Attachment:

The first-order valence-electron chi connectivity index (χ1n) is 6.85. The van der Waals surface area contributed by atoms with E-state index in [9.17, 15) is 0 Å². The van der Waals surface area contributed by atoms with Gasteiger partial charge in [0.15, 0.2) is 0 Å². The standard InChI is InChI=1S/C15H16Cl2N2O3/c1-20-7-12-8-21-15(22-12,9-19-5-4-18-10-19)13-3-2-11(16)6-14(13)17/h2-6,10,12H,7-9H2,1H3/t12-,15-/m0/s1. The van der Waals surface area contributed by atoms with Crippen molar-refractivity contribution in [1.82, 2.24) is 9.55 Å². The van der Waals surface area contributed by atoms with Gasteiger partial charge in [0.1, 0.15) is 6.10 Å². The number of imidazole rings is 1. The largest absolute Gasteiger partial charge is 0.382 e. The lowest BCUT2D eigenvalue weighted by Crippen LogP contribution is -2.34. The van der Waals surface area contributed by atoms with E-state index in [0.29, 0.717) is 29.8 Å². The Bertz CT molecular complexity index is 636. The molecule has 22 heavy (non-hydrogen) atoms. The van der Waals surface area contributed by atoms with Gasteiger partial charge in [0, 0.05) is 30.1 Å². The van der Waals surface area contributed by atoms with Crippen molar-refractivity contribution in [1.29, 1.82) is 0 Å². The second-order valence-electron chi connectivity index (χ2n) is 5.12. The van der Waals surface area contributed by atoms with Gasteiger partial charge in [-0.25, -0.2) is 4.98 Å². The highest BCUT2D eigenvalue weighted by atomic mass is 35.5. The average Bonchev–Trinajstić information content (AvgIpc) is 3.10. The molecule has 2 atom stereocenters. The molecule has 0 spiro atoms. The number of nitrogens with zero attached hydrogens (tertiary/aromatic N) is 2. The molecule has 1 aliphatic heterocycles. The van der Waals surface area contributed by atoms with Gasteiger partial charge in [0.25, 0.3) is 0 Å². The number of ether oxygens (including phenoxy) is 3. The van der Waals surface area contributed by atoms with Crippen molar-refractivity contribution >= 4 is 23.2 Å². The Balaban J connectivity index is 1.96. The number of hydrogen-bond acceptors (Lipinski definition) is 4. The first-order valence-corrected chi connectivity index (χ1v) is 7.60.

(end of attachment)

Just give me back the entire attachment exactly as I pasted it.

The first-order valence-electron chi connectivity index (χ1n) is 6.85. The van der Waals surface area contributed by atoms with E-state index in [9.17, 15) is 0 Å². The van der Waals surface area contributed by atoms with Gasteiger partial charge in [0.15, 0.2) is 0 Å². The standard InChI is InChI=1S/C15H16Cl2N2O3/c1-20-7-12-8-21-15(22-12,9-19-5-4-18-10-19)13-3-2-11(16)6-14(13)17/h2-6,10,12H,7-9H2,1H3/t12-,15-/m0/s1. The van der Waals surface area contributed by atoms with Crippen molar-refractivity contribution in [1.82, 2.24) is 9.55 Å². The van der Waals surface area contributed by atoms with Gasteiger partial charge in [0.1, 0.15) is 6.10 Å². The number of imidazole rings is 1. The largest absolute Gasteiger partial charge is 0.382 e. The lowest BCUT2D eigenvalue weighted by Crippen LogP contribution is -2.34. The van der Waals surface area contributed by atoms with E-state index in [0.29, 0.717) is 29.8 Å². The Bertz CT molecular complexity index is 636. The molecule has 22 heavy (non-hydrogen) atoms. The van der Waals surface area contributed by atoms with Gasteiger partial charge in [0, 0.05) is 30.1 Å². The van der Waals surface area contributed by atoms with Crippen molar-refractivity contribution in [1.29, 1.82) is 0 Å². The second-order valence-electron chi connectivity index (χ2n) is 5.12. The van der Waals surface area contributed by atoms with Gasteiger partial charge in [-0.25, -0.2) is 4.98 Å². The highest BCUT2D eigenvalue weighted by atomic mass is 35.5. The average Bonchev–Trinajstić information content (AvgIpc) is 3.10. The molecule has 2 atom stereocenters. The molecule has 0 spiro atoms. The number of nitrogens with zero attached hydrogens (tertiary/aromatic N) is 2. The molecule has 1 aliphatic heterocycles. The van der Waals surface area contributed by atoms with Gasteiger partial charge in [0.25, 0.3) is 0 Å². The number of ether oxygens (including phenoxy) is 3. The van der Waals surface area contributed by atoms with Crippen molar-refractivity contribution >= 4 is 23.2 Å². The Balaban J connectivity index is 1.96. The number of hydrogen-bond acceptors (Lipinski definition) is 4. The first-order valence-corrected chi connectivity index (χ1v) is 7.60.